In it, but not of it. TPM DC
In a way, that's a reasonable idea. Castellanos has no shortage of experience flacking for Republicans, and will surely hit the ground running. But Castellanos' real talent isn't for improving the reputations of laughing stocks like Steele, but rather for sliming their political enemies in campaigns that often go too far. If anything, his new role portends a meaner nastier GOP.
It's been almost 20 years, but Castellanos is perhaps best known for an ad he wrote and produced for Jesse Helms during the 1990 North Carolina Senate race. The spot was called "Hands."
"You needed that job, and you were the best qualified, but they had to give it to a minority, because of a racial quota."
In the years since, Castellanos has worked for leading Republicans, and taken his antics almost as far. In 1996, he produced a similar ad for Phil Gramm's re-election campaign. In 2000, his firm produced the infamous RATS ad, attacking Democrat Al Gore. Watch for it:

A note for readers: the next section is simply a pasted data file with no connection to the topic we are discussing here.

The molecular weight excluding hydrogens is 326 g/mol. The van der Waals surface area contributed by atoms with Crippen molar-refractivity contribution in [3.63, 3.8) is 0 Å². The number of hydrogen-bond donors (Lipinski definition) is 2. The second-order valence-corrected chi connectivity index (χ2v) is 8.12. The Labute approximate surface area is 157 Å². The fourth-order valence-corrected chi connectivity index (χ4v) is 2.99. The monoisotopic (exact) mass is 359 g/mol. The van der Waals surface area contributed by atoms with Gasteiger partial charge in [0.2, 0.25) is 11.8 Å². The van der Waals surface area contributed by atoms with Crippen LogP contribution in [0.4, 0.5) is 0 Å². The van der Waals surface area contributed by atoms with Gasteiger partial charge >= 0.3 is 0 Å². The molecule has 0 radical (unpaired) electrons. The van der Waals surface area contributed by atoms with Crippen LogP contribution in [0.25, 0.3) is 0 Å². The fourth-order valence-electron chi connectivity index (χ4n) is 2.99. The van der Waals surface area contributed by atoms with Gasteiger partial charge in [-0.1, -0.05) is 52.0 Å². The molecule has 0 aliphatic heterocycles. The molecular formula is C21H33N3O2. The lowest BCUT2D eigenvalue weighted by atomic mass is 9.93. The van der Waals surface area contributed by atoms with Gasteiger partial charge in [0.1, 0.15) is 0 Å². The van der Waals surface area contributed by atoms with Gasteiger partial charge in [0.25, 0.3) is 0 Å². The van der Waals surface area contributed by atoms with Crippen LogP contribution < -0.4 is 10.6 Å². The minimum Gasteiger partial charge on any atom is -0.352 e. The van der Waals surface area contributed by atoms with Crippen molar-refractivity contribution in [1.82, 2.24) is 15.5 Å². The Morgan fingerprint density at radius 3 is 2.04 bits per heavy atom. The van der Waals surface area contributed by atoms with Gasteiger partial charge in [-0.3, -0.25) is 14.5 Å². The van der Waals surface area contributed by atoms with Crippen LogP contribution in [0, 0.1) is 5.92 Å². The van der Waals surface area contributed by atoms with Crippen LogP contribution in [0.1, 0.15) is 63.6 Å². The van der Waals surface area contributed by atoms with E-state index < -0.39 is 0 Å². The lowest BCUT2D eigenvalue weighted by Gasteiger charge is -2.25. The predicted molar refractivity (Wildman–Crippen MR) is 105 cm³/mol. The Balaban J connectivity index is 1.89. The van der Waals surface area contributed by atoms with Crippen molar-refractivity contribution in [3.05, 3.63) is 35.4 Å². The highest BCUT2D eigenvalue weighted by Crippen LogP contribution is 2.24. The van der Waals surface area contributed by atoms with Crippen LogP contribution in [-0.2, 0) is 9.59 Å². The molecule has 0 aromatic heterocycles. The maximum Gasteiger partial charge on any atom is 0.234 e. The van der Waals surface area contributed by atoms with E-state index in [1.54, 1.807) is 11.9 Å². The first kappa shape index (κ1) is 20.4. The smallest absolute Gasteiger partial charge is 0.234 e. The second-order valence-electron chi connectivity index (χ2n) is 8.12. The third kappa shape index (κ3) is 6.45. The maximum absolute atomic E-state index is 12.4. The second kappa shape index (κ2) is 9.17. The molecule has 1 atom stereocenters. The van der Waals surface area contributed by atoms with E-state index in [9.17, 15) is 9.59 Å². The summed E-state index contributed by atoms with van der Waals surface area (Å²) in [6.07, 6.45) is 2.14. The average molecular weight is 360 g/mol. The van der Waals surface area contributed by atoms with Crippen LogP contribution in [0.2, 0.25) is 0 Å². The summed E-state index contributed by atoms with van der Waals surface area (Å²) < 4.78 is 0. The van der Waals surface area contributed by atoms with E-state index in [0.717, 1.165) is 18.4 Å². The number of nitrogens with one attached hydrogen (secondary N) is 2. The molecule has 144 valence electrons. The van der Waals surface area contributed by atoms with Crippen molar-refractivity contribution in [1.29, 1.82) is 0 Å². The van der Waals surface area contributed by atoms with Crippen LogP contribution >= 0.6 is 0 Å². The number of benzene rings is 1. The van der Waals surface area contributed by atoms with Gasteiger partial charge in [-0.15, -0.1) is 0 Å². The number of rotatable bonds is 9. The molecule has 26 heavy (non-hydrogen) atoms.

Oh, right, and he implied that Hillary Clinton was a "white bitch."
More recently, Castellanos has been engaged in the Republican fight against Obama's agenda, producing segments for the Chamber of Commerce attacking health care reform and climate change legislation, and has done similar work for America's Health Insurance Plans.
And, just to square the circle, as the author of a much-discussed anti-reform memo he's already well accustomed to doing the RNC's bidding in its current brawl with Congressional Democrats and the White House.
Which is all a long way of saying Castellanos isn't a surprising choice for the RNC. But if the idea is to turn Michael Steele into the champion of the modern conservative movement, they may have picked a guy with the wrong skill set.
Late update: CNN will keep Castellanos on board. Democrats are not amused.